On the 16th of December, the UK and Australia signed a free trade agreement. While the agreement will not exactly bring free movement between the countries, it will have a big impact on certain visa holders, once it commences.

It is important to understand that the signed agreement will only come into force once certain domestic procedures in both countries have been completed. The signed agreement must be passed in the respective parliaments, visa legislation will have to be drafted, approved, and come into effect. In addition, the various components of the agreement will take some time to come into force. Some will take two to five years.

The proposed changes are:

  • Working holiday visas: the age limit will be lifted to 35 years. Also stays up to three years will be permitted. These changes will come into effect within two years of commencement of the agreement
  • Managers and specialists will have easier access to intra-company transfers. To date, no visa pathways have been announced, which means there will be some delay to these changes effectively coming into effect.
  • The existing Global Talent Program is expected to utilise a new stream targeting innovators and early career development in both countries. A 2-year pilot will be capped at 1000 places in the first and 2000 places in the second year. A subsequent program review will then assess the program outcome and determine whether this stream will be implemented in the future.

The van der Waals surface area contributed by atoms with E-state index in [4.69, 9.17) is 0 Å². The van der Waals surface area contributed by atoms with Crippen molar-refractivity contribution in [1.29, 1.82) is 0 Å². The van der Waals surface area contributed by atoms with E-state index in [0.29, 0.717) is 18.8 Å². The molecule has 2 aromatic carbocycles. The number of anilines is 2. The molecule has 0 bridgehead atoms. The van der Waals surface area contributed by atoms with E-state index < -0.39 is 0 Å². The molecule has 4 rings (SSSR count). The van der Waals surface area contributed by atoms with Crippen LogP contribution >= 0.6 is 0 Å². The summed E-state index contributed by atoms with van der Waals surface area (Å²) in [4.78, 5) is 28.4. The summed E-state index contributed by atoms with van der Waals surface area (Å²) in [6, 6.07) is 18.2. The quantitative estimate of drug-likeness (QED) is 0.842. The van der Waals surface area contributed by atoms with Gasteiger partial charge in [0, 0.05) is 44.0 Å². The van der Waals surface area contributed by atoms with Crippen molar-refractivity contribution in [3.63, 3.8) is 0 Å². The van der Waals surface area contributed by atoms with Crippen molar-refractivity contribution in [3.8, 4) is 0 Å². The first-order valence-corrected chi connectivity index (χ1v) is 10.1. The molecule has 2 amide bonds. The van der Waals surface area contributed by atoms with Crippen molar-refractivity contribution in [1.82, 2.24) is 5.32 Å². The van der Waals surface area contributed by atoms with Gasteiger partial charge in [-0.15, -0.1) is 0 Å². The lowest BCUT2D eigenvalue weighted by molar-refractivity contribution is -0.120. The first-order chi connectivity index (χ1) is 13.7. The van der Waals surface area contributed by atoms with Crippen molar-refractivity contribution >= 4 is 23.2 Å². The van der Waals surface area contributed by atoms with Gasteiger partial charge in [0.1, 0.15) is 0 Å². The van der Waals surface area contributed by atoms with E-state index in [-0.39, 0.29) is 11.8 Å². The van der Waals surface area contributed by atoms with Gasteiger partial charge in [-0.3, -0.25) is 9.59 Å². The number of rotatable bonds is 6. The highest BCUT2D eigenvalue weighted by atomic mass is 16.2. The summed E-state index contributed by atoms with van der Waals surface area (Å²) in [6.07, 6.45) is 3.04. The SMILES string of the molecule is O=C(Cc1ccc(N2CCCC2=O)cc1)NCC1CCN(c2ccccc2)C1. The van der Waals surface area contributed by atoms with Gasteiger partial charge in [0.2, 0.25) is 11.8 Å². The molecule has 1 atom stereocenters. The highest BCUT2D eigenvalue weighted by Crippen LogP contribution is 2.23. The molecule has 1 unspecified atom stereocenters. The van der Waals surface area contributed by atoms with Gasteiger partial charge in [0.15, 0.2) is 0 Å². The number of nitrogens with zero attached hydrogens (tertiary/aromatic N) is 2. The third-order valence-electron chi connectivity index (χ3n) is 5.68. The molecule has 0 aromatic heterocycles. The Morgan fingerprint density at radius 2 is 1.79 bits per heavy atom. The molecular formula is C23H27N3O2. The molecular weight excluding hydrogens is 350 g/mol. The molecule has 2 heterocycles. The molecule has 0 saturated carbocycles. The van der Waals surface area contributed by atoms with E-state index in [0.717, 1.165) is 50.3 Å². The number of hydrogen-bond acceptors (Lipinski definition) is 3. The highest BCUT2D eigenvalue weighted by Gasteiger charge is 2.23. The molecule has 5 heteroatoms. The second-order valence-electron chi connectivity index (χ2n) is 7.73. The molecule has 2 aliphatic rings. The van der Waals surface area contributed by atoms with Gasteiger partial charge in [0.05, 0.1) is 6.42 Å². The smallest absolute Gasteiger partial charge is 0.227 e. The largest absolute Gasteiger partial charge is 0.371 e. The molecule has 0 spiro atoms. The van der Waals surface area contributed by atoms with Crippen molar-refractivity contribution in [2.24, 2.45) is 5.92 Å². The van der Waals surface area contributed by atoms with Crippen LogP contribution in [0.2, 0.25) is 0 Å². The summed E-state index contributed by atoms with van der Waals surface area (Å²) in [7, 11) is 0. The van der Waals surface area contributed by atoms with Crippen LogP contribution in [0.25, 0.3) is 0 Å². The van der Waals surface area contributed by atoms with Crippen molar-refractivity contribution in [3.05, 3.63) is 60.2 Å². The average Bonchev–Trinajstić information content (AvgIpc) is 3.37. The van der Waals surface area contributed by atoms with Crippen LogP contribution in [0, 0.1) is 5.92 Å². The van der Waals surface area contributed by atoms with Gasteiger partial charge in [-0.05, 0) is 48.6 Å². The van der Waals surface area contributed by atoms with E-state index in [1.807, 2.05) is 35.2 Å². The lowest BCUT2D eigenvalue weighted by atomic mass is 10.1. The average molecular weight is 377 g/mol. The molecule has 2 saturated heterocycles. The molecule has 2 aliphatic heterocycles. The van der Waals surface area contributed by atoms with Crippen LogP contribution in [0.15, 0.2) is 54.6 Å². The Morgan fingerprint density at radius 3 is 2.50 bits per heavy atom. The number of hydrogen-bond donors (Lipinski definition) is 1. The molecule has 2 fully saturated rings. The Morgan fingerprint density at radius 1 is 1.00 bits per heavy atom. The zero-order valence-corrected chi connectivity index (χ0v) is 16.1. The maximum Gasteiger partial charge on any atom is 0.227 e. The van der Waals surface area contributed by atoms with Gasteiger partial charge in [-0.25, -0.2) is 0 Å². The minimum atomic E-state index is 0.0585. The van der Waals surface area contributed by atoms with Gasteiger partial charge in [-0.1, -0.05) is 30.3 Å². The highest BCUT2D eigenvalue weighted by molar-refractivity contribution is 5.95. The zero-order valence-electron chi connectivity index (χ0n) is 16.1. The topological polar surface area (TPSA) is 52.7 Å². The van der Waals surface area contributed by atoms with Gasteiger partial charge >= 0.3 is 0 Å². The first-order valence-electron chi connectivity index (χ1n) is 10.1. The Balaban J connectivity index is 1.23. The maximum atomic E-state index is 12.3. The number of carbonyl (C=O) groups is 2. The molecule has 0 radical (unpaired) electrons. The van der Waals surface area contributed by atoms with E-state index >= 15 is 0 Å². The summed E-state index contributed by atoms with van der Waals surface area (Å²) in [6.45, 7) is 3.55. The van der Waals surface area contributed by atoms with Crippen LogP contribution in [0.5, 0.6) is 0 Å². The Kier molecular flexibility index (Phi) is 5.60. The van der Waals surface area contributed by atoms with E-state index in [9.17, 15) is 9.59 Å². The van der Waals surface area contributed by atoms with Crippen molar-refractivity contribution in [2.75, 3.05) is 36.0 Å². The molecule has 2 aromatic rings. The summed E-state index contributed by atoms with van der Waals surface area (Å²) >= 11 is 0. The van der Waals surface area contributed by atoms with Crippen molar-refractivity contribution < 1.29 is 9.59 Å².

• Agricultural workers: Australia is currently developing a new Agricultural Visa and the UK has been invited to participate. Details will be available when the visa pathway is finalised
  • UK professionals (such as architects, scientists, researchers, lawyers and accountants) will be able to access Australian work visas without being subject to the occupation skilled lists. No further details on what other requirements will have to be met have been announced yet.
  • Recognition of professional qualifications between Australia and the UK will be streamlined. This is particularly interesting for UK and Australian lawyers who will be able to practice in either country.

Further information on the inclusions and components of the A-UKFTA are available on the Australian Department of Foreign Affairs and Trade website and the UK Government website

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